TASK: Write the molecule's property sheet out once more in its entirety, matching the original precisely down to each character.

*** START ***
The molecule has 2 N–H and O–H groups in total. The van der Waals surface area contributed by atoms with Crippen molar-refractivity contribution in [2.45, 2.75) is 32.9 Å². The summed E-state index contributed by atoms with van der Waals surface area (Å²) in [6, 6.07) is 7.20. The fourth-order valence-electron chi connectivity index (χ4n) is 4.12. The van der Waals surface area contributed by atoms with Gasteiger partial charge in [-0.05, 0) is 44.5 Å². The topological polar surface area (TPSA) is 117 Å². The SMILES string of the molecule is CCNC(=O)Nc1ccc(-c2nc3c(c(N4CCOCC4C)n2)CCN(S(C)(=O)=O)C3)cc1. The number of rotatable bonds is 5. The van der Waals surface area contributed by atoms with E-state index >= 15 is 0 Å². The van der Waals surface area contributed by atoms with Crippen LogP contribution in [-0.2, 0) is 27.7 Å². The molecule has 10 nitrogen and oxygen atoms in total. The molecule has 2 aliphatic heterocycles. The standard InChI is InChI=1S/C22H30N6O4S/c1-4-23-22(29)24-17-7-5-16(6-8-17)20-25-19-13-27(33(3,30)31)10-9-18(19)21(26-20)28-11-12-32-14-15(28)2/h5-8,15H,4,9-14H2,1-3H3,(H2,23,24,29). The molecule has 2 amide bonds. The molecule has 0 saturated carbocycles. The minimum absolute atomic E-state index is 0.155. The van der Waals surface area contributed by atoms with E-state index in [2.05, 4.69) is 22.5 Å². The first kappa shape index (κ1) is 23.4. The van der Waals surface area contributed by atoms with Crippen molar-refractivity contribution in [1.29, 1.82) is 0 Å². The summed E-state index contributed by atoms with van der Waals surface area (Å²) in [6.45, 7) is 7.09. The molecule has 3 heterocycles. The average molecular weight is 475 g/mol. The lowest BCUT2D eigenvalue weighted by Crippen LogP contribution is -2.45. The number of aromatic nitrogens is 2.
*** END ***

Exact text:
The molecule has 2 N–H and O–H groups in total. The van der Waals surface area contributed by atoms with Crippen molar-refractivity contribution in [2.45, 2.75) is 32.9 Å². The summed E-state index contributed by atoms with van der Waals surface area (Å²) in [6, 6.07) is 7.20. The fourth-order valence-electron chi connectivity index (χ4n) is 4.12. The van der Waals surface area contributed by atoms with Gasteiger partial charge in [-0.05, 0) is 44.5 Å². The topological polar surface area (TPSA) is 117 Å². The SMILES string of the molecule is CCNC(=O)Nc1ccc(-c2nc3c(c(N4CCOCC4C)n2)CCN(S(C)(=O)=O)C3)cc1. The number of rotatable bonds is 5. The van der Waals surface area contributed by atoms with E-state index >= 15 is 0 Å². The van der Waals surface area contributed by atoms with Crippen LogP contribution in [-0.2, 0) is 27.7 Å². The molecule has 10 nitrogen and oxygen atoms in total. The molecule has 2 aliphatic heterocycles. The standard InChI is InChI=1S/C22H30N6O4S/c1-4-23-22(29)24-17-7-5-16(6-8-17)20-25-19-13-27(33(3,30)31)10-9-18(19)21(26-20)28-11-12-32-14-15(28)2/h5-8,15H,4,9-14H2,1-3H3,(H2,23,24,29). The molecule has 2 amide bonds. The molecule has 0 saturated carbocycles. The minimum absolute atomic E-state index is 0.155. The van der Waals surface area contributed by atoms with E-state index in [2.05, 4.69) is 22.5 Å². The first kappa shape index (κ1) is 23.4. The van der Waals surface area contributed by atoms with Crippen molar-refractivity contribution in [1.29, 1.82) is 0 Å². The summed E-state index contributed by atoms with van der Waals surface area (Å²) in [6.45, 7) is 7.09. The molecule has 3 heterocycles. The average molecular weight is 475 g/mol. The lowest BCUT2D eigenvalue weighted by Crippen LogP contribution is -2.45. The number of aromatic nitrogens is 2.